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Comma Chameleon

Comma Chameleon is a desktop CSV editor (built with Electron.js) that provides a simple interface for editing data.

Developed by the ODI as a proof of concept, it has now been replaced by Data Curator (GitHub).

Summary of features

Validate your CSV on the fly using CSVlint, so you can be sure your data is reuse-ready before you publish it
Comma Chameleon lets you export your data as a Data Package, ready for publication and reuse
Integrate with Octopub and publish your data to Github

Download and Install App

Choose a platform from the Releases page.

Drag the application to your applications folder. If you encounter a warning message informing you the application cannot be opened due to emanating from an unknown developer try the following. This occurs due to Mac OS quarantining applications where it cannot determine the certificate used to sign the application.

Right click the app, then option+click on Open.



node and npm

You can use npm to install all relevant packages and development dependencies using the following set of commands. Node and Bower install the dependencies contained in package.json and bower.json respectively

npm install -g bower electron
npm install
bower install

External (non-JS) dependencies

Comma Chameleon relies on to carry out CSV validation. This is not included in the repo, and is downloaded and installed by the build.js script. As with the page build script, this script is also run when the app is started with the npm start command.

Development: Running the full application locally

To open the app run:

npm start

This will download the non-JS dependencies (namely, build the handlebars views (from comma-chameleon/views-content) and start the app.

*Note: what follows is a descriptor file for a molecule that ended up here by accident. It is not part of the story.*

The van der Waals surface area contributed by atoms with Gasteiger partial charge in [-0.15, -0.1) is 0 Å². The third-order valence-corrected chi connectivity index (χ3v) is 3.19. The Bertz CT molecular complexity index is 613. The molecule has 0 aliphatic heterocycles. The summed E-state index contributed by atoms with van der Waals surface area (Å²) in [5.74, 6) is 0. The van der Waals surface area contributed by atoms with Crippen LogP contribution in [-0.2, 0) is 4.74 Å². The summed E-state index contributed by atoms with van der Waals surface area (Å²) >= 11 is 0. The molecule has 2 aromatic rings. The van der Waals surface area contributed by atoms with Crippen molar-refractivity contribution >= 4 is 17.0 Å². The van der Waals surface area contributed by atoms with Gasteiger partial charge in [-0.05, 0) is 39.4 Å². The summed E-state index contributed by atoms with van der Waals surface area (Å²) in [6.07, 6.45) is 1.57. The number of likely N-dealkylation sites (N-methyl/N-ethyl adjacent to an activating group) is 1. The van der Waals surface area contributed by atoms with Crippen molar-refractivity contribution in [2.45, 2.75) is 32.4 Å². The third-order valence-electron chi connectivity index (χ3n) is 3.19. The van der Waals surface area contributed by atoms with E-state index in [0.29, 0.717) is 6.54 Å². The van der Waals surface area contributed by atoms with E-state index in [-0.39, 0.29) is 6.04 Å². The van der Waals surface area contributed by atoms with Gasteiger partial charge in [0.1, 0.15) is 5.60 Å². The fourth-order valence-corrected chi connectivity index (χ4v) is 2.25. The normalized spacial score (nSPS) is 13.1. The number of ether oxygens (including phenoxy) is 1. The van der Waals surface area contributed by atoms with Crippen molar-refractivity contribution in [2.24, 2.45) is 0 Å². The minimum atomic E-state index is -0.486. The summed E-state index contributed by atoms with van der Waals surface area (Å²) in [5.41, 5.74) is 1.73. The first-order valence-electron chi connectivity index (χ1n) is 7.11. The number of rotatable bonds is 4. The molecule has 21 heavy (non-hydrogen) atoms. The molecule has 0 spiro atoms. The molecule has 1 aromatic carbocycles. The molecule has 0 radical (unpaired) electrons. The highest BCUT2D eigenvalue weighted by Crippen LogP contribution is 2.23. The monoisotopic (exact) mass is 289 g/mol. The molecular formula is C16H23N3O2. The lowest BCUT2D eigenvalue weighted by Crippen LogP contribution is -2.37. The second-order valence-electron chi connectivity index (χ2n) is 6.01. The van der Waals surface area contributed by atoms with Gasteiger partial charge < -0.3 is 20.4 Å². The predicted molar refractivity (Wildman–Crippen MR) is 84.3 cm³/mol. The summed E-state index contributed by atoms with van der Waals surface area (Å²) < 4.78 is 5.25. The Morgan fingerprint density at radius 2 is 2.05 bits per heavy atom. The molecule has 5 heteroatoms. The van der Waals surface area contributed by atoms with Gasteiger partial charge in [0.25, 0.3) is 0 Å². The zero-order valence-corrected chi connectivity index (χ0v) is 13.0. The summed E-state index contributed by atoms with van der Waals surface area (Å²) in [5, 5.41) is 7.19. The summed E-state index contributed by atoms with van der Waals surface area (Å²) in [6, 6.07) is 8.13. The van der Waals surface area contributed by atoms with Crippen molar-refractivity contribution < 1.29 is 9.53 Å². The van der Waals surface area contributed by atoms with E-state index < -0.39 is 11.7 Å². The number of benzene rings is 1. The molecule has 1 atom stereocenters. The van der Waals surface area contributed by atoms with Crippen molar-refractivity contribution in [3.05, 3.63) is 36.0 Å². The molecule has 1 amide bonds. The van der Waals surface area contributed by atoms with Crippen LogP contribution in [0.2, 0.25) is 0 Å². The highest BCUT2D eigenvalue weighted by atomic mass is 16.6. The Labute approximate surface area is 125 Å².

Application Architecture

Comma Chameleon is built using Electron.js, a framework that allows developers to build desktop applications using web technology.

There are two parts of the application, the main process and the renderer process. The main process deals with things like carrying out file operations, validating CSVs, rendering views, and exporting to Github. The renderer acts very much like client side JS in a web browser, dealing with things like presentation, and user interactions.

IPC messaging

Electron passes and listens for messages between main and renderer using the IPC module, one for the main process and one for the renderer process.

For example, when importing an Excel file, the main process reads the Excel file and opens a new window in the renderer process. Once the window has opened, the main process sends the worksheet names to the renderer process, which are then displayed to the user. Once a user selects a worksheet, the renderer process sends a message back to the main process, and the main process converts the relevant worksheet to CSV and loads it into a new window.


To keep things DRY, the HTML views are written using Handlebars, see the views-content folder. The views are then built using the page-build.js script, which also gets run when the app is started with the npm start command.


Electron-Mocha has been adopted for testing, it enables both DOM and node.js testing and provides command line options to enable testing of both.

Assuming you have installed electron-mocha globally (via npm i electron-mocha -g), you can run the tests like this:

npm test

Or to run the main and renderer tests separately, you can run:

npm run test-main  # run tests for the runtime components provided by Electron
npm run test-renderer # run tests that execute client side

Otherwise you can run:

electron-mocha test/main/
electron-mocha --renderer test/renderer/ # run tests that execute client side

Deployment: Packaging

Building a new package

(This assumes you're running OSX)

Install gulp

brew install wine # This allows us to specify the icon for Windows pacakges
npm i electron-packager -g
gulp build

You can also build a package for a specific platform by running gulp build --platform={one of 'linux', 'darwin' or 'win32'}.